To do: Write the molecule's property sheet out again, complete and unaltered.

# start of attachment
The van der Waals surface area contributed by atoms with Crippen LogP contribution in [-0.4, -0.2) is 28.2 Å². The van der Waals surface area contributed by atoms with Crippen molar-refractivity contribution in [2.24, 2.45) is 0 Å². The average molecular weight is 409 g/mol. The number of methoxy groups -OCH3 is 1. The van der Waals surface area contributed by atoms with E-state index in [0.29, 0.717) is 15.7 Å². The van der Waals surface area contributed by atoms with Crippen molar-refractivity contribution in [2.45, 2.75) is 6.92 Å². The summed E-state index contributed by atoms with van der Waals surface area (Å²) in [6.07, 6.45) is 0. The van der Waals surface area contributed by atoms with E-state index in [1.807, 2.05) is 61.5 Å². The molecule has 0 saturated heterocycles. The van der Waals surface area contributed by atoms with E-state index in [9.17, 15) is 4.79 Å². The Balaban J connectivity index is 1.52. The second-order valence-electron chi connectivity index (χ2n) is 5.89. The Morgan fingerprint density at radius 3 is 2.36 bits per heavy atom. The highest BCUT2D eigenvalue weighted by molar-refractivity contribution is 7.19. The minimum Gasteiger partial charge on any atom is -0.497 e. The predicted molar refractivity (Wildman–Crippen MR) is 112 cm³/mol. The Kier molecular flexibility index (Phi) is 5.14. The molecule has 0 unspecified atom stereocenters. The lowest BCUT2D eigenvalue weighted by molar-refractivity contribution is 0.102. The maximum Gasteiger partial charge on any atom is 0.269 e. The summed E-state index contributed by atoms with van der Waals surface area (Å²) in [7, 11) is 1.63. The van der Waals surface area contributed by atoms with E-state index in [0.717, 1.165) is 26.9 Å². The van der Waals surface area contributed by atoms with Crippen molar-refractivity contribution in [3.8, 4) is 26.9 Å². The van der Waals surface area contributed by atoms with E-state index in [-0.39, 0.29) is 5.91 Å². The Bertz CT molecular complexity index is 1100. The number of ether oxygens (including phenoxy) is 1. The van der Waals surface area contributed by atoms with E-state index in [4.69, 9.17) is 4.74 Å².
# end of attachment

The van der Waals surface area contributed by atoms with Crippen LogP contribution in [-0.4, -0.2) is 28.2 Å². The van der Waals surface area contributed by atoms with Crippen molar-refractivity contribution in [2.24, 2.45) is 0 Å². The average molecular weight is 409 g/mol. The number of methoxy groups -OCH3 is 1. The van der Waals surface area contributed by atoms with E-state index in [0.29, 0.717) is 15.7 Å². The van der Waals surface area contributed by atoms with Crippen molar-refractivity contribution in [2.45, 2.75) is 6.92 Å². The summed E-state index contributed by atoms with van der Waals surface area (Å²) in [6.07, 6.45) is 0. The van der Waals surface area contributed by atoms with E-state index in [1.807, 2.05) is 61.5 Å². The molecule has 0 saturated heterocycles. The van der Waals surface area contributed by atoms with E-state index in [9.17, 15) is 4.79 Å². The Balaban J connectivity index is 1.52. The second-order valence-electron chi connectivity index (χ2n) is 5.89. The Morgan fingerprint density at radius 3 is 2.36 bits per heavy atom. The highest BCUT2D eigenvalue weighted by molar-refractivity contribution is 7.19. The minimum Gasteiger partial charge on any atom is -0.497 e. The predicted molar refractivity (Wildman–Crippen MR) is 112 cm³/mol. The Kier molecular flexibility index (Phi) is 5.14. The molecule has 0 unspecified atom stereocenters. The lowest BCUT2D eigenvalue weighted by molar-refractivity contribution is 0.102. The maximum Gasteiger partial charge on any atom is 0.269 e. The summed E-state index contributed by atoms with van der Waals surface area (Å²) in [7, 11) is 1.63. The van der Waals surface area contributed by atoms with E-state index in [0.717, 1.165) is 26.9 Å². The van der Waals surface area contributed by atoms with Crippen molar-refractivity contribution in [3.8, 4) is 26.9 Å². The van der Waals surface area contributed by atoms with E-state index in [-0.39, 0.29) is 5.91 Å². The Bertz CT molecular complexity index is 1100. The number of ether oxygens (including phenoxy) is 1. The van der Waals surface area contributed by atoms with E-state index in [4.69, 9.17) is 4.74 Å².